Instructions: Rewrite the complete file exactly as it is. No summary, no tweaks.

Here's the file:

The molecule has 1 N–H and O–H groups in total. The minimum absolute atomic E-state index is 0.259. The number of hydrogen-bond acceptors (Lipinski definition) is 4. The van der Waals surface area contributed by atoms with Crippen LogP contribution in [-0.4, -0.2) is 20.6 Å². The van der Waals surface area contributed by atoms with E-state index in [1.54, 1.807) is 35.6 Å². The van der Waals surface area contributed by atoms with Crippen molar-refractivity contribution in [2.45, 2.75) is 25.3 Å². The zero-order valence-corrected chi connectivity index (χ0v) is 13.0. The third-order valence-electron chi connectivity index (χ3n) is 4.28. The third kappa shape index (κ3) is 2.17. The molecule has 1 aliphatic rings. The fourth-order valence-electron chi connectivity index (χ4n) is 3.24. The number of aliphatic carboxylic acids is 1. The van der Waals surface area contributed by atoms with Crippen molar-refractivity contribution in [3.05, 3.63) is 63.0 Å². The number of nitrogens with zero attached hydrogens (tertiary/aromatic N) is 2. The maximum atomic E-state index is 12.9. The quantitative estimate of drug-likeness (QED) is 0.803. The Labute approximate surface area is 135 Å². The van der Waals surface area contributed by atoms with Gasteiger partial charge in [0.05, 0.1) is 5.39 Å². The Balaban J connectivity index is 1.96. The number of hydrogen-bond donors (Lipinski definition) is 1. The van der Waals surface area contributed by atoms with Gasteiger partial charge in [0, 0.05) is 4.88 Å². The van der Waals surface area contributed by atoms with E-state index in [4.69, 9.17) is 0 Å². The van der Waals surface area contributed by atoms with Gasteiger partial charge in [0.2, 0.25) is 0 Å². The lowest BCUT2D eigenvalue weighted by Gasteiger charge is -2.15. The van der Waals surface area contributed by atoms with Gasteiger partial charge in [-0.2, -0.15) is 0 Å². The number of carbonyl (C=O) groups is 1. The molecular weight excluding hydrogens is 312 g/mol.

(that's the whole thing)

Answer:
The molecule has 1 N–H and O–H groups in total. The minimum absolute atomic E-state index is 0.259. The number of hydrogen-bond acceptors (Lipinski definition) is 4. The van der Waals surface area contributed by atoms with Crippen LogP contribution in [-0.4, -0.2) is 20.6 Å². The van der Waals surface area contributed by atoms with E-state index in [1.54, 1.807) is 35.6 Å². The van der Waals surface area contributed by atoms with Crippen molar-refractivity contribution in [2.45, 2.75) is 25.3 Å². The zero-order valence-corrected chi connectivity index (χ0v) is 13.0. The third-order valence-electron chi connectivity index (χ3n) is 4.28. The third kappa shape index (κ3) is 2.17. The molecule has 1 aliphatic rings. The fourth-order valence-electron chi connectivity index (χ4n) is 3.24. The number of aliphatic carboxylic acids is 1. The van der Waals surface area contributed by atoms with Crippen molar-refractivity contribution in [3.05, 3.63) is 63.0 Å². The number of nitrogens with zero attached hydrogens (tertiary/aromatic N) is 2. The maximum atomic E-state index is 12.9. The quantitative estimate of drug-likeness (QED) is 0.803. The Labute approximate surface area is 135 Å². The van der Waals surface area contributed by atoms with Gasteiger partial charge in [0.05, 0.1) is 5.39 Å². The Balaban J connectivity index is 1.96. The number of hydrogen-bond donors (Lipinski definition) is 1. The van der Waals surface area contributed by atoms with Gasteiger partial charge in [0, 0.05) is 4.88 Å². The van der Waals surface area contributed by atoms with E-state index in [4.69, 9.17) is 0 Å². The van der Waals surface area contributed by atoms with Gasteiger partial charge in [0.2, 0.25) is 0 Å². The lowest BCUT2D eigenvalue weighted by Gasteiger charge is -2.15. The van der Waals surface area contributed by atoms with Gasteiger partial charge in [-0.2, -0.15) is 0 Å². The number of carbonyl (C=O) groups is 1. The molecular weight excluding hydrogens is 312 g/mol.